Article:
Browsing named entities in Horace Greeley, The American Conflict: A History of the Great Rebellion in the United States of America, 1860-65: its Causes, Incidents, and Results: Intended to exhibit especially its moral and political phases with the drift and progress of American opinion respecting human slavery from 1776 to the close of the War for the Union. Volume I.. You can also browse the collection for Switzerland (Switzerland) or search for Switzerland (Switzerland) in all documents.

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that precious and increasing staple. They have examined the Rev. James Hutchinson, who declares that Edward Lyon, at least twelve months before Miller & Whitney's machine was brought into view, had in possession a saw or cotton-gin, in miniature, of the same construction; and it further appears to them, from the information of Doctor Cortes Pedro Dampiere, an old and respectable citizen of Columbia county, that a machine of a construction similar to that of Miller & Whitney, was used in Switzerland at least forty years ago, for the purpose of picking rags to make lint and paper. This astonishing Committee closed their report with the following resolution: Resolved, That the Senators and Representatives of this State in Congress be, and they hereby are, instructed to use their utmost endeavors to obtain a modification of the act, entitled, An act to extend the privileges of obtaining Patents for useful discoveries and inventions, to certain persons therein mentioned, and to e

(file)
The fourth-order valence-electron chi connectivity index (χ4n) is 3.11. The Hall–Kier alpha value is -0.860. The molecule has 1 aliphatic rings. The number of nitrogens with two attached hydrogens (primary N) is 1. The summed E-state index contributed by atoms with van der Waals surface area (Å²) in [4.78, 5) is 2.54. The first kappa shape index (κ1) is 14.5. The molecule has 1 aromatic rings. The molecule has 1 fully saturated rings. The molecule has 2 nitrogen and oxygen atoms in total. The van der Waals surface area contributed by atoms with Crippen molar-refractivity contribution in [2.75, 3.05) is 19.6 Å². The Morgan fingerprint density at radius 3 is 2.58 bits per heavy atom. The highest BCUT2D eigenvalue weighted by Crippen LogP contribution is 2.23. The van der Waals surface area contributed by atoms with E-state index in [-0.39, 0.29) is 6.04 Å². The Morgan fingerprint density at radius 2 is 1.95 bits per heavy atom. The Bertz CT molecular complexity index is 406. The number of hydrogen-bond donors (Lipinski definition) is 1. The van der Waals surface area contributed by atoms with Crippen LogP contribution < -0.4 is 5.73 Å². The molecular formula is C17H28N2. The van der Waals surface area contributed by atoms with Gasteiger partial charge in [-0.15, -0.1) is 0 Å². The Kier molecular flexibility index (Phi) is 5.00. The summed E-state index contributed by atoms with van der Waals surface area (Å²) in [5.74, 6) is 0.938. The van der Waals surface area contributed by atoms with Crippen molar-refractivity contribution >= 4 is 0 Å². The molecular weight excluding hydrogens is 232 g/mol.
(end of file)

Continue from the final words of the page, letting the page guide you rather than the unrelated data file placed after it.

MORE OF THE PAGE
hat of a Dutchman, who, having a loaded wagon stuck fast in a bog, hitched a span of horses to either end and whipped up both ways. It is not certain that he might not have thus extricated his load-or, at least, overturned it; for even our old Confederation, though a feeble and vicious, was not an impossible frame-work of government. We could not have so rapidly increased in wealth or power under it; yet we need not have permanently held in the scale of nations a lower rank than that of Switzerland or Sweden. But this project of Mr. Vallandigham, if adopted, would have given us a government which no civilized people could have endured through a quarter of a century — a government embodying in an aggravated form all the vices of the old Confederation, with few or none of its virtues — a government requiring a President, yet rendering his election a rare and happy accident — a Congress wherein the passage of a single act of any decided importance would be the event of a decade — a r